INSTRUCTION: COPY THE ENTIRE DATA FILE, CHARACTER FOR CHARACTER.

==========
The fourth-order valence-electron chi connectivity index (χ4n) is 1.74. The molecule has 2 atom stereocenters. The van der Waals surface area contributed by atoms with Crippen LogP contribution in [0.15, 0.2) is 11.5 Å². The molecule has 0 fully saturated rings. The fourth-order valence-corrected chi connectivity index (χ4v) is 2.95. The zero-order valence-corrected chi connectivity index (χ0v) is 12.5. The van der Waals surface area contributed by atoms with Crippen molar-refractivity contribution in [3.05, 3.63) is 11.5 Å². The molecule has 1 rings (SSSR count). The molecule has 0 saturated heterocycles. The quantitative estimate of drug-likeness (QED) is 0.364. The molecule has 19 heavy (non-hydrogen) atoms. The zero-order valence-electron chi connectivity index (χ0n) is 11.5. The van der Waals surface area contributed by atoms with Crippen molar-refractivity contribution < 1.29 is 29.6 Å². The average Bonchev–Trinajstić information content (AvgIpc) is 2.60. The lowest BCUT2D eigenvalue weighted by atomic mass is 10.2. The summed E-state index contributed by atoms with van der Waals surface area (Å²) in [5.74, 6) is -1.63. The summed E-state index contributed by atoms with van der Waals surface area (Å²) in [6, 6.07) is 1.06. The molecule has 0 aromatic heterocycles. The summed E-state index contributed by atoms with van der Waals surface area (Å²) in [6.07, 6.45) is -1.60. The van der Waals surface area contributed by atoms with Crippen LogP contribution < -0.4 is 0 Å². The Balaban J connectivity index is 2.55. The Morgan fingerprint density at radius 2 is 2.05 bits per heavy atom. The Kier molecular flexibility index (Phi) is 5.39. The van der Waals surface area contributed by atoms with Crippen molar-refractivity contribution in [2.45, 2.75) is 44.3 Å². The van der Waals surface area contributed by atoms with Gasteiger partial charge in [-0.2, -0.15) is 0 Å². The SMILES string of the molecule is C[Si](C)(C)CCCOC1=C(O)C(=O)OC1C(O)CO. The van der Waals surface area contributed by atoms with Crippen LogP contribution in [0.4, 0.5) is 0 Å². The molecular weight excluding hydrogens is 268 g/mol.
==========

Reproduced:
The fourth-order valence-electron chi connectivity index (χ4n) is 1.74. The molecule has 2 atom stereocenters. The van der Waals surface area contributed by atoms with Crippen LogP contribution in [0.15, 0.2) is 11.5 Å². The molecule has 0 fully saturated rings. The fourth-order valence-corrected chi connectivity index (χ4v) is 2.95. The zero-order valence-corrected chi connectivity index (χ0v) is 12.5. The van der Waals surface area contributed by atoms with Crippen molar-refractivity contribution in [3.05, 3.63) is 11.5 Å². The molecule has 1 rings (SSSR count). The molecule has 0 saturated heterocycles. The quantitative estimate of drug-likeness (QED) is 0.364. The molecule has 19 heavy (non-hydrogen) atoms. The zero-order valence-electron chi connectivity index (χ0n) is 11.5. The van der Waals surface area contributed by atoms with Crippen molar-refractivity contribution < 1.29 is 29.6 Å². The average Bonchev–Trinajstić information content (AvgIpc) is 2.60. The lowest BCUT2D eigenvalue weighted by atomic mass is 10.2. The summed E-state index contributed by atoms with van der Waals surface area (Å²) in [5.74, 6) is -1.63. The summed E-state index contributed by atoms with van der Waals surface area (Å²) in [6, 6.07) is 1.06. The molecule has 0 aromatic heterocycles. The summed E-state index contributed by atoms with van der Waals surface area (Å²) in [6.07, 6.45) is -1.60. The van der Waals surface area contributed by atoms with Crippen LogP contribution < -0.4 is 0 Å². The Balaban J connectivity index is 2.55. The Morgan fingerprint density at radius 2 is 2.05 bits per heavy atom. The Kier molecular flexibility index (Phi) is 5.39. The van der Waals surface area contributed by atoms with Crippen molar-refractivity contribution in [2.45, 2.75) is 44.3 Å². The van der Waals surface area contributed by atoms with Gasteiger partial charge in [-0.2, -0.15) is 0 Å². The SMILES string of the molecule is C[Si](C)(C)CCCOC1=C(O)C(=O)OC1C(O)CO. The van der Waals surface area contributed by atoms with Crippen LogP contribution in [0.4, 0.5) is 0 Å². The molecular weight excluding hydrogens is 268 g/mol.